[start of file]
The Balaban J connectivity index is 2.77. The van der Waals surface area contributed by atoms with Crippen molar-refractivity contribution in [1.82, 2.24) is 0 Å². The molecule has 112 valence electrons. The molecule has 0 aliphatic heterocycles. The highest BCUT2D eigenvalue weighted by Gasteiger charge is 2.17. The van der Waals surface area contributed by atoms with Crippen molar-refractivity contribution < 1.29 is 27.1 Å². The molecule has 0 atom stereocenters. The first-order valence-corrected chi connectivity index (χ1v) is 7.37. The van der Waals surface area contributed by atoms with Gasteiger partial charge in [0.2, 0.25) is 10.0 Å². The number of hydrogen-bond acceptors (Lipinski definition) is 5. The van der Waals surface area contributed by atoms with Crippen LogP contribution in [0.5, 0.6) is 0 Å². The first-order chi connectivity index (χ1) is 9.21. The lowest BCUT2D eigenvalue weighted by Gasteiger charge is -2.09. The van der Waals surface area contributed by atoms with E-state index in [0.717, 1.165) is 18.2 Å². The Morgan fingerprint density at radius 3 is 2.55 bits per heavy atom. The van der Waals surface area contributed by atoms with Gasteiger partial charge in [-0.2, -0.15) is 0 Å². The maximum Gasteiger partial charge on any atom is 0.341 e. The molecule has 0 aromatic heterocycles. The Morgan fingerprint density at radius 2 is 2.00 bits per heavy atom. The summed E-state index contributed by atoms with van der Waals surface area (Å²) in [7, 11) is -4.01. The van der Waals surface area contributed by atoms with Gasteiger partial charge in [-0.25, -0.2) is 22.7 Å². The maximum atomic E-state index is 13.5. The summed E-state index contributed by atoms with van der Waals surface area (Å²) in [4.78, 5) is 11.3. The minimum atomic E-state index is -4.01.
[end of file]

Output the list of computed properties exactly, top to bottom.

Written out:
The Balaban J connectivity index is 2.77. The van der Waals surface area contributed by atoms with Crippen molar-refractivity contribution in [1.82, 2.24) is 0 Å². The molecule has 112 valence electrons. The molecule has 0 aliphatic heterocycles. The highest BCUT2D eigenvalue weighted by Gasteiger charge is 2.17. The van der Waals surface area contributed by atoms with Crippen molar-refractivity contribution < 1.29 is 27.1 Å². The molecule has 0 atom stereocenters. The first-order valence-corrected chi connectivity index (χ1v) is 7.37. The van der Waals surface area contributed by atoms with Gasteiger partial charge in [0.2, 0.25) is 10.0 Å². The number of hydrogen-bond acceptors (Lipinski definition) is 5. The van der Waals surface area contributed by atoms with Crippen LogP contribution in [0.5, 0.6) is 0 Å². The first-order chi connectivity index (χ1) is 9.21. The lowest BCUT2D eigenvalue weighted by Gasteiger charge is -2.09. The van der Waals surface area contributed by atoms with E-state index in [0.717, 1.165) is 18.2 Å². The Morgan fingerprint density at radius 3 is 2.55 bits per heavy atom. The van der Waals surface area contributed by atoms with Gasteiger partial charge in [-0.2, -0.15) is 0 Å². The maximum Gasteiger partial charge on any atom is 0.341 e. The molecule has 0 aromatic heterocycles. The Morgan fingerprint density at radius 2 is 2.00 bits per heavy atom. The summed E-state index contributed by atoms with van der Waals surface area (Å²) in [7, 11) is -4.01. The van der Waals surface area contributed by atoms with Gasteiger partial charge in [-0.25, -0.2) is 22.7 Å². The maximum atomic E-state index is 13.5. The summed E-state index contributed by atoms with van der Waals surface area (Å²) in [4.78, 5) is 11.3. The minimum atomic E-state index is -4.01.